Maybe the fact that he's never quite gelled with managers has less to do with their questionable motives and more to do with the fact that Danzig is, quite notoriously, the kind of artist that needs to to be in charge of every aspect of his career. He's no stranger to putting out his own records, including the The Misfits' imprint Plan 9 records and Evilive Records through which he put out some of the latter day Danzig albums.

Danzig is also a multi-instrumentalist and if any of his hired guns can't nail a part within the first few takes, he'll just play it himself. He's also the sole songwriter for his bands and eventually took on the mantle of producer after Rick Rubin's role in the studio diminished during the recording of Danzig III: How The Gods Kill.

See also: Live: Danzig Takes A Halloween Tour Through His Legacy

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Roseland Ballroom

239 W. 52nd St., New York, NY

Category: General

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16 comments
whbooking
whbooking

I like how people just follow these artists blindly. Danzig is an asshole and probably a hyprocite.

midnightrebelkevin
midnightrebelkevin

in the eighties gay had an alternate meaning in which it meant boring lame silly and unappealing!!and as for his antics,he doesnt want to talk about certain things and he doesnt see himself as a joke and those who are comfortable with being a punchline are offended because he takes himself and the integrity of what he does so seriously.he refuses to become accommodating to the mass population,who believe he should be what they want instead of being who he wants to be,simply to kiss the ass of the public to sell records he has been selling records long before commercial success and he did that by being himself not kissing the publics ass,so what if he doesnt want to compromise his vision these are commendable traits not personality flaws!!sure he could stand to light up a bit and enjoy what he has created but if he doesnt want to who has the right to say that he is wrong!!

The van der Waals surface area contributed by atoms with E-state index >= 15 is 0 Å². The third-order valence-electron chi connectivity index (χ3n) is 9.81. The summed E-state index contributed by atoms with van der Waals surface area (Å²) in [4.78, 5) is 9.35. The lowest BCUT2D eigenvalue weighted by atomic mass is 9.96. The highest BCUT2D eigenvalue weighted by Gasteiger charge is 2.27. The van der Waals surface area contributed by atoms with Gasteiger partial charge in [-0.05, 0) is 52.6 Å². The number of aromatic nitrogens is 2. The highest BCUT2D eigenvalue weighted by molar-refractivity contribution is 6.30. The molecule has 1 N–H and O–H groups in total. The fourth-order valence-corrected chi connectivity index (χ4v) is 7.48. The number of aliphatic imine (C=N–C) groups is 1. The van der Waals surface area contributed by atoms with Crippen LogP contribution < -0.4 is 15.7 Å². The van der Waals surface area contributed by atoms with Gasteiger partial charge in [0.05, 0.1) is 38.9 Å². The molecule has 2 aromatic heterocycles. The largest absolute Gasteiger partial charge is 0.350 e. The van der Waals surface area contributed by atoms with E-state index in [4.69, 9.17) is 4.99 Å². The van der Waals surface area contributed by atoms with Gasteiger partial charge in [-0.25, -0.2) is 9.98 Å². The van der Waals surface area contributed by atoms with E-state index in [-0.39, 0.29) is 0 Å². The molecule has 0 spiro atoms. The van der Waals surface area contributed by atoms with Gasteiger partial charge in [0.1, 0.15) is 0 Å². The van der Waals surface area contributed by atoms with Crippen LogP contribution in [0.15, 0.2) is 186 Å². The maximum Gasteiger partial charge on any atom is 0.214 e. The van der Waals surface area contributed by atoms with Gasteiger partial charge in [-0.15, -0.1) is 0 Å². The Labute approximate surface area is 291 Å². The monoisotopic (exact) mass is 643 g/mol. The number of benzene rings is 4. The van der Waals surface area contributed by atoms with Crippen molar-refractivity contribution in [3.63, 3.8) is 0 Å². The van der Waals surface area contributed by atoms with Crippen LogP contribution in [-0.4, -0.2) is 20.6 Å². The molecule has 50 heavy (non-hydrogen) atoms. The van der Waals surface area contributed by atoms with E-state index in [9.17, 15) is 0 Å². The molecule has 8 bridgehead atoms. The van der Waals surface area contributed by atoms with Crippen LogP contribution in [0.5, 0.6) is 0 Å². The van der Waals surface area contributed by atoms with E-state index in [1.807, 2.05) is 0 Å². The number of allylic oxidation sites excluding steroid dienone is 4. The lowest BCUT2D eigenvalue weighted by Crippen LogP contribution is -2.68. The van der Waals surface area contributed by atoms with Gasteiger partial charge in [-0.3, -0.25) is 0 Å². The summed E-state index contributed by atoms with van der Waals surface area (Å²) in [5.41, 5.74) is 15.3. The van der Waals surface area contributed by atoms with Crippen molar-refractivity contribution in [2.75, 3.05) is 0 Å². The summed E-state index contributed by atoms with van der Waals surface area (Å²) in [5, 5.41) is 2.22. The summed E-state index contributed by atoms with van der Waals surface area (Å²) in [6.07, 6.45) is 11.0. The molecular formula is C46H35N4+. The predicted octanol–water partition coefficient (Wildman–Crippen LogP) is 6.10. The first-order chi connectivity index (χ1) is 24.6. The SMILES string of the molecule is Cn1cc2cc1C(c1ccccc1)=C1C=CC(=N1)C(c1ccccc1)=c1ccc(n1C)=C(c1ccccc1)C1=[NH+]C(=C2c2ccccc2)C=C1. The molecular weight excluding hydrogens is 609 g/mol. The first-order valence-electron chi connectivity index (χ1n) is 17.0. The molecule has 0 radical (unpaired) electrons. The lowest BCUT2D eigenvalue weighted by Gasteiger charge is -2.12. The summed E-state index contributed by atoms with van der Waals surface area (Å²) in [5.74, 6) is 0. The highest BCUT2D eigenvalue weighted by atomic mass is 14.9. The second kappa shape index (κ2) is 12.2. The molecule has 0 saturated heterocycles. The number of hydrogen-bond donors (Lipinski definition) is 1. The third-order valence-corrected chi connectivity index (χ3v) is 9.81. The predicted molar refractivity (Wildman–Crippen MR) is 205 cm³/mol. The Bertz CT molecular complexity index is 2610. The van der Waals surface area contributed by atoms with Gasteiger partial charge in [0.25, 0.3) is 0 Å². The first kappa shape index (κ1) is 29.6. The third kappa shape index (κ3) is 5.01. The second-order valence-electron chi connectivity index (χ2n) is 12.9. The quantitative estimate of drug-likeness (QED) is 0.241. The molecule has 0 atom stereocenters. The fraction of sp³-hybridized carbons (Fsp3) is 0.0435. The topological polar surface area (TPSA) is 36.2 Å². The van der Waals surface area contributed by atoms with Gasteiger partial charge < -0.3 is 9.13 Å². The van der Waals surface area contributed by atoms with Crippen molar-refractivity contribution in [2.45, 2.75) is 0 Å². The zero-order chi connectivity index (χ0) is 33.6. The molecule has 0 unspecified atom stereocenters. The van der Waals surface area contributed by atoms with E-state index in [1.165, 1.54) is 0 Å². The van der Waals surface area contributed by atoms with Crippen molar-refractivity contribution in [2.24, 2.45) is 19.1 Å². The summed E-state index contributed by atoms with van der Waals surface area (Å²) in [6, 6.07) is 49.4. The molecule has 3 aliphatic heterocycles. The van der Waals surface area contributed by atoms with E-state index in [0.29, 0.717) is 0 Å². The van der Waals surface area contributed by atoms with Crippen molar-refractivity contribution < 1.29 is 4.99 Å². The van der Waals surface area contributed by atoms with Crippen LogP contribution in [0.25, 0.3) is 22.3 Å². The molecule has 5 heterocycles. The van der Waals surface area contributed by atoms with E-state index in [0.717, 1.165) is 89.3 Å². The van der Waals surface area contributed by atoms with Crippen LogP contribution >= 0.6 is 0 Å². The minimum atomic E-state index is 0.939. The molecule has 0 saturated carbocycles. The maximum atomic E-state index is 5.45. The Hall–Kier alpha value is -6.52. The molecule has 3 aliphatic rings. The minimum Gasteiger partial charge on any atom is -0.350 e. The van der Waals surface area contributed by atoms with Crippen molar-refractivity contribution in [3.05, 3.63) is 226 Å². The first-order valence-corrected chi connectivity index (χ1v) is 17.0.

midnightrebelkevin
midnightrebelkevin

in the eighties gay had an alternate meaning in which it meant boring lame silly and unappealing!!and as for his antics,he doesnt want to talk about certain things and he doesnt see himself as a joke and those who are comfortable with being a punchline are offended because he takes himself and the integrity of what he does so seriously.he refuses to become accommodating to the mass population,who believe he should be what they want instead of being who he wants to be,simply to kiss the ass of the public to sell records he has been selling records long before commercial success and he did that by being himself not kissing the publics ass,so what if he doesnt want to compromise his vision these are commendable traits not personality flaws!!sure he could stand to light up a bit and enjoy what he has created but if he doesnt want to who has the right to say that he is wrong!!

brokenbones_13
brokenbones_13

Danzig rules! No better way to end the interview than by telling the pissy little Village Voice reporter to f-off! Danzig 1, Village Voice 0.

xXDeathXx
xXDeathXx

Damn dude, did Danzig fuck your woman? This piece turned from a somewhat interesting article to a bunch of pot shots and whining. He's just like the vast majority of celebrities, self centered and spoiled. What a surprise.... now how about we talk more about his music (why I'm here in the first place) and exactly when his newest album is coming out or maybe his plans after this covers album.

August R. Preston
August R. Preston

Who takes Danzig seriously? He's always been a joke, a caricature.

Harriet Vinson
Harriet Vinson

OK, but he's also a photographer, so there's a bit of redemption.

Thomas M. Angelli
Thomas M. Angelli

All the digs at his height, weight and going bald seemed pretty... unnecessary, no? (Especially so close to Halloween which is Danzig's favorite holiday!)

Kevin Black
Kevin Black

Danzig is just an asshole. Or so I've heard.